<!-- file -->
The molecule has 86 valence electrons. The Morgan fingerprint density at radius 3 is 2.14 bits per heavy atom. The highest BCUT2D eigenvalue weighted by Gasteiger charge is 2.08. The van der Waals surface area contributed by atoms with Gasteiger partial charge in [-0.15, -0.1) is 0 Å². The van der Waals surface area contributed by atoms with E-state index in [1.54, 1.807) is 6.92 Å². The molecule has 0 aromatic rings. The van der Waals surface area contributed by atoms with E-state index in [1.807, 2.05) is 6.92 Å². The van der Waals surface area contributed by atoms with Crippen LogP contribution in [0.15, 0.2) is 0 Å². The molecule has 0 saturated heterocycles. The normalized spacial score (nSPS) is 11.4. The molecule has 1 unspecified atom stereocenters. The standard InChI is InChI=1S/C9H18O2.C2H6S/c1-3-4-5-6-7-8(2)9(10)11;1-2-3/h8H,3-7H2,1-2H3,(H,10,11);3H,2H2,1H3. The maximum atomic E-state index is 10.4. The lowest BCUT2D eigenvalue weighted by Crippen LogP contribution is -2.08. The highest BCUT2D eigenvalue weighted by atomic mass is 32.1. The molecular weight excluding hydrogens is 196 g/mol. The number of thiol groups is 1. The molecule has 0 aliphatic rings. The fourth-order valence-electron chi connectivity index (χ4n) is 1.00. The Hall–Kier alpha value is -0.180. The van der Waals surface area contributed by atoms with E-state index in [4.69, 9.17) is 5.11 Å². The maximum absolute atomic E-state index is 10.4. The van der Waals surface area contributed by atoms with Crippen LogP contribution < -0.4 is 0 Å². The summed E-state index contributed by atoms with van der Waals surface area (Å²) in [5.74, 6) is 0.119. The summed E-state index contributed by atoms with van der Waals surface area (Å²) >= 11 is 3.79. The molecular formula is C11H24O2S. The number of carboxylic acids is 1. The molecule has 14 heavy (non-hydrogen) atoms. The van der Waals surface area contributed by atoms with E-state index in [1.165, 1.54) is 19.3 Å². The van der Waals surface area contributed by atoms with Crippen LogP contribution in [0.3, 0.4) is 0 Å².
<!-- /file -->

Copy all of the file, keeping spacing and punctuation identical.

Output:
The molecule has 86 valence electrons. The Morgan fingerprint density at radius 3 is 2.14 bits per heavy atom. The highest BCUT2D eigenvalue weighted by Gasteiger charge is 2.08. The van der Waals surface area contributed by atoms with Gasteiger partial charge in [-0.15, -0.1) is 0 Å². The van der Waals surface area contributed by atoms with E-state index in [1.54, 1.807) is 6.92 Å². The molecule has 0 aromatic rings. The van der Waals surface area contributed by atoms with E-state index in [1.807, 2.05) is 6.92 Å². The van der Waals surface area contributed by atoms with Crippen LogP contribution in [0.15, 0.2) is 0 Å². The molecule has 0 saturated heterocycles. The normalized spacial score (nSPS) is 11.4. The molecule has 1 unspecified atom stereocenters. The standard InChI is InChI=1S/C9H18O2.C2H6S/c1-3-4-5-6-7-8(2)9(10)11;1-2-3/h8H,3-7H2,1-2H3,(H,10,11);3H,2H2,1H3. The maximum atomic E-state index is 10.4. The lowest BCUT2D eigenvalue weighted by Crippen LogP contribution is -2.08. The highest BCUT2D eigenvalue weighted by atomic mass is 32.1. The molecular weight excluding hydrogens is 196 g/mol. The number of thiol groups is 1. The molecule has 0 aliphatic rings. The fourth-order valence-electron chi connectivity index (χ4n) is 1.00. The Hall–Kier alpha value is -0.180. The van der Waals surface area contributed by atoms with E-state index in [4.69, 9.17) is 5.11 Å². The maximum absolute atomic E-state index is 10.4. The van der Waals surface area contributed by atoms with Crippen LogP contribution < -0.4 is 0 Å². The summed E-state index contributed by atoms with van der Waals surface area (Å²) in [5.74, 6) is 0.119. The summed E-state index contributed by atoms with van der Waals surface area (Å²) >= 11 is 3.79. The molecular formula is C11H24O2S. The number of carboxylic acids is 1. The molecule has 14 heavy (non-hydrogen) atoms. The van der Waals surface area contributed by atoms with E-state index in [1.165, 1.54) is 19.3 Å². The van der Waals surface area contributed by atoms with Crippen LogP contribution in [0.3, 0.4) is 0 Å².